Heidi Gibson, Science Curriculum Developer for the Smithsonian Science Education Center, shared how these outstanding sustainable project ideas emerged from the exchange: “This program demonstrates that when given the time and tools, young people are excellent at reflecting on aspects of sustainability in their own lives and in their communities. And they are ready to turn those reflections into actions, changing daily habits as well as working towards broader systemic change. To me, it is an illustration of the power of young people to take action when given the opportunity and encouragement from their teachers and peers.”
Reaching across an ocean to learn together, particularly during a global pandemic, is an incredibly valuable experience for the students, educators, and professionals who are a part of this program. For the students, in particular, learning through this dynamic approach allows them to explore ideas and actions in a way that they might not experience in a traditional classroom setting. “Smithsonian Science for Global Goals helps students discover how global issues are impacting their local community, understand the root causes of these issues including the science and social science behind them, and act to engage and make change in their own communities,” said Dr. Carol O’Donnell, Director of the Smithsonian Science Education Center. “We are so pleased to be a part of this project that inspires students to connect across borders on issues of sustainability.”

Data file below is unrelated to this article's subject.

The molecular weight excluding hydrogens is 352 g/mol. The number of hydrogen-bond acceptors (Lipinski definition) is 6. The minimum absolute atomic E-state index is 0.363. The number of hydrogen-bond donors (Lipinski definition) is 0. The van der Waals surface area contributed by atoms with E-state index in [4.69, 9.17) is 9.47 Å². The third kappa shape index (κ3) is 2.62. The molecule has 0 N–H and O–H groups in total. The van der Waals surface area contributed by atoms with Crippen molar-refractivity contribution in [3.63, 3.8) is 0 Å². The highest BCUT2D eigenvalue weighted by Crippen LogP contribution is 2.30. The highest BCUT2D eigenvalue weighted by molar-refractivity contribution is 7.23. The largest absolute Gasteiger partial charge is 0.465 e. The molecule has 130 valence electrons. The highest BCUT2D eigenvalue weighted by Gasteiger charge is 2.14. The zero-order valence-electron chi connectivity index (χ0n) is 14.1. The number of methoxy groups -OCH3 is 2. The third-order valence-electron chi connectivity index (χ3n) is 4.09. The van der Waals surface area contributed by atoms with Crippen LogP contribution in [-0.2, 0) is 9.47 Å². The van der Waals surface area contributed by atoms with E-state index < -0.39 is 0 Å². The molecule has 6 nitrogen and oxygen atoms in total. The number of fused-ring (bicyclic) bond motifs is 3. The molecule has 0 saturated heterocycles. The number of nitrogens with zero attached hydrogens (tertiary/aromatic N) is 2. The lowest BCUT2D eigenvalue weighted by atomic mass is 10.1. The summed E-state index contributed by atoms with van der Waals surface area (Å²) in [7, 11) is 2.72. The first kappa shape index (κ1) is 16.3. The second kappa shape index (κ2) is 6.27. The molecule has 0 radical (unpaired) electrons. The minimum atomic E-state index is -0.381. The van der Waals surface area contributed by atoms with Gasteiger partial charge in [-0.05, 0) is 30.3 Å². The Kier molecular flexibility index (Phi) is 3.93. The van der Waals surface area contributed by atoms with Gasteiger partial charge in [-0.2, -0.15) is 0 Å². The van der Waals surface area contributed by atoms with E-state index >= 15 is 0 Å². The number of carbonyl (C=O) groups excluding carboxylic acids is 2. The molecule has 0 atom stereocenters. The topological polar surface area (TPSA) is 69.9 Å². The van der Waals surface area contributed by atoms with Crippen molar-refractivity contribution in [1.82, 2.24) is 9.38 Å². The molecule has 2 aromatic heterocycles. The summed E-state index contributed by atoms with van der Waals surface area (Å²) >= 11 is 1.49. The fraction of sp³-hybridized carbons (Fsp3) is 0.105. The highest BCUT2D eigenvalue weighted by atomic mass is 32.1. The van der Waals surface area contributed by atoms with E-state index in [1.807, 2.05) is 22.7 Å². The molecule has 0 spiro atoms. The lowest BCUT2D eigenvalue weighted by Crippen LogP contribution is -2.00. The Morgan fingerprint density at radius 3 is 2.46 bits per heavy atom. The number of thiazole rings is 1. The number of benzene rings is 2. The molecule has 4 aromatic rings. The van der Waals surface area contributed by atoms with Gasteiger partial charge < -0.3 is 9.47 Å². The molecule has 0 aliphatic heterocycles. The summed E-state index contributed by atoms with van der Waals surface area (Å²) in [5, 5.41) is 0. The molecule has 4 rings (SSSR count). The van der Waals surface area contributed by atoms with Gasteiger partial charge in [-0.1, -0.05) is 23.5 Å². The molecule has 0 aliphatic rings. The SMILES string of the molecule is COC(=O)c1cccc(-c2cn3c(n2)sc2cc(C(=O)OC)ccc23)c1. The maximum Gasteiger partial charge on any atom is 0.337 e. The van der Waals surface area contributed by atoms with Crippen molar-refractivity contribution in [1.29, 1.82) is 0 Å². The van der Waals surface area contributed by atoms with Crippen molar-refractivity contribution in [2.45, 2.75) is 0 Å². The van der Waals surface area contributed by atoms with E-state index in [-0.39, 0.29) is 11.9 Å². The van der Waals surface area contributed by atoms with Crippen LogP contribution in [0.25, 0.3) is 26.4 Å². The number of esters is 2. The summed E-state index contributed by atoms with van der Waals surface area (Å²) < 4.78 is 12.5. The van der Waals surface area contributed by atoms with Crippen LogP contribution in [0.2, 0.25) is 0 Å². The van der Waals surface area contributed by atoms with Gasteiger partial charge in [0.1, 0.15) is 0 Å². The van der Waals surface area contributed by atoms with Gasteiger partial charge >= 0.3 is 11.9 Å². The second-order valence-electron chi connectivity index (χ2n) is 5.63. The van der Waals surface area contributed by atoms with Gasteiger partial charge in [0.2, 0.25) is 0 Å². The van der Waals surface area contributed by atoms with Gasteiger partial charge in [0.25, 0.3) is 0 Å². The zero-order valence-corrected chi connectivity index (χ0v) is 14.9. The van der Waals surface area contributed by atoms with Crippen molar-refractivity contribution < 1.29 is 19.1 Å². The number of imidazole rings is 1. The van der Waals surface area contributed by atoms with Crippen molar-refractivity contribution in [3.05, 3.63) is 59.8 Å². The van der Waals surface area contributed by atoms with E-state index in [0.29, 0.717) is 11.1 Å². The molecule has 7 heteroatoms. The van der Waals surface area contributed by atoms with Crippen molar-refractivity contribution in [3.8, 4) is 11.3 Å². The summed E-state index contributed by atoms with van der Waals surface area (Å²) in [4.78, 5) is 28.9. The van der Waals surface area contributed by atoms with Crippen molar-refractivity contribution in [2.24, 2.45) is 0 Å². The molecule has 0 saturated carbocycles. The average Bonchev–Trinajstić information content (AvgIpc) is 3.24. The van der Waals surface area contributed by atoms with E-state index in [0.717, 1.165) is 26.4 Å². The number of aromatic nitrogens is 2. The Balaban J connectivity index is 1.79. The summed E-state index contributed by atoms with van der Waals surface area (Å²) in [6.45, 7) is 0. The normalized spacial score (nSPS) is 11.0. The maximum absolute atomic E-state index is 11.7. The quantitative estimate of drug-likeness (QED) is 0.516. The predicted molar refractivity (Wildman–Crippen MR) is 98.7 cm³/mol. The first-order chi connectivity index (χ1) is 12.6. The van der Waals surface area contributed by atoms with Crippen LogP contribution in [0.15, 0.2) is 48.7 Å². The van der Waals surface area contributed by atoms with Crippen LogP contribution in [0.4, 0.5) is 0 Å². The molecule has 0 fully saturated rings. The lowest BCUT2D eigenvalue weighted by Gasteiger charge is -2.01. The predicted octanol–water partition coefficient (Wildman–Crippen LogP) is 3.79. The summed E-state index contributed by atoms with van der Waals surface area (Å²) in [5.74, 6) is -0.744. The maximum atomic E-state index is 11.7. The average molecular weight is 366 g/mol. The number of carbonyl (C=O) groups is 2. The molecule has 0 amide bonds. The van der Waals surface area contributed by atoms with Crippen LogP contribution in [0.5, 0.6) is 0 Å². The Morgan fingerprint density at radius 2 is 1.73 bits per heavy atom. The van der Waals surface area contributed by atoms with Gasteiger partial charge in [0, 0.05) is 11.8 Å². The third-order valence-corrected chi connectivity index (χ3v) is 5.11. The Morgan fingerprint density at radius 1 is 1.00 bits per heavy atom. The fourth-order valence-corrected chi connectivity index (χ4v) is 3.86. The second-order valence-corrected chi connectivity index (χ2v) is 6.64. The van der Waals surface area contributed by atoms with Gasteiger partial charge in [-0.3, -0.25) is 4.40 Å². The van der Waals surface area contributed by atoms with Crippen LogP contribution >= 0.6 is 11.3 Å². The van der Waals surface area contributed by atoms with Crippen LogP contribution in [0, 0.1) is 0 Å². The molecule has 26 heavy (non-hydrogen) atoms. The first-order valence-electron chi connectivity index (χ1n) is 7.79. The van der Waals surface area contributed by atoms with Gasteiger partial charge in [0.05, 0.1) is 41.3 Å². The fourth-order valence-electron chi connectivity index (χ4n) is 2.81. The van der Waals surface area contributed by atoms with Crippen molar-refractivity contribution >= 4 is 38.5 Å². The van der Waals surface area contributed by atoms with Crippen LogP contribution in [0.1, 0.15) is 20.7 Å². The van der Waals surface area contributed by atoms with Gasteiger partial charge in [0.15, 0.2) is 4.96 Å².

Additionally, this program came at a pivotal moment for the U.S. and France. #SmithsonianInFrance launched shortly after President Biden signed an executive order to rejoin the Paris Climate Accords just hours after taking office, reaffirming the nation’s commitment to this international treaty and creating climate solutions. U.S. Ambassador to the Republic of France and the Principality of Monaco, Denise Campbell Bauer, echoed the value of a French-American relationship during this turning point for international climate goals, "The U.S. is deeply committed to combating climate change and empowering tomorrow’s leaders to become part of the solution. By bringing young American and French people together through this virtual classroom exchange, they learned how they can work together to achieve our shared climate goals. Combatting climate change is a global problem that requires global solutions."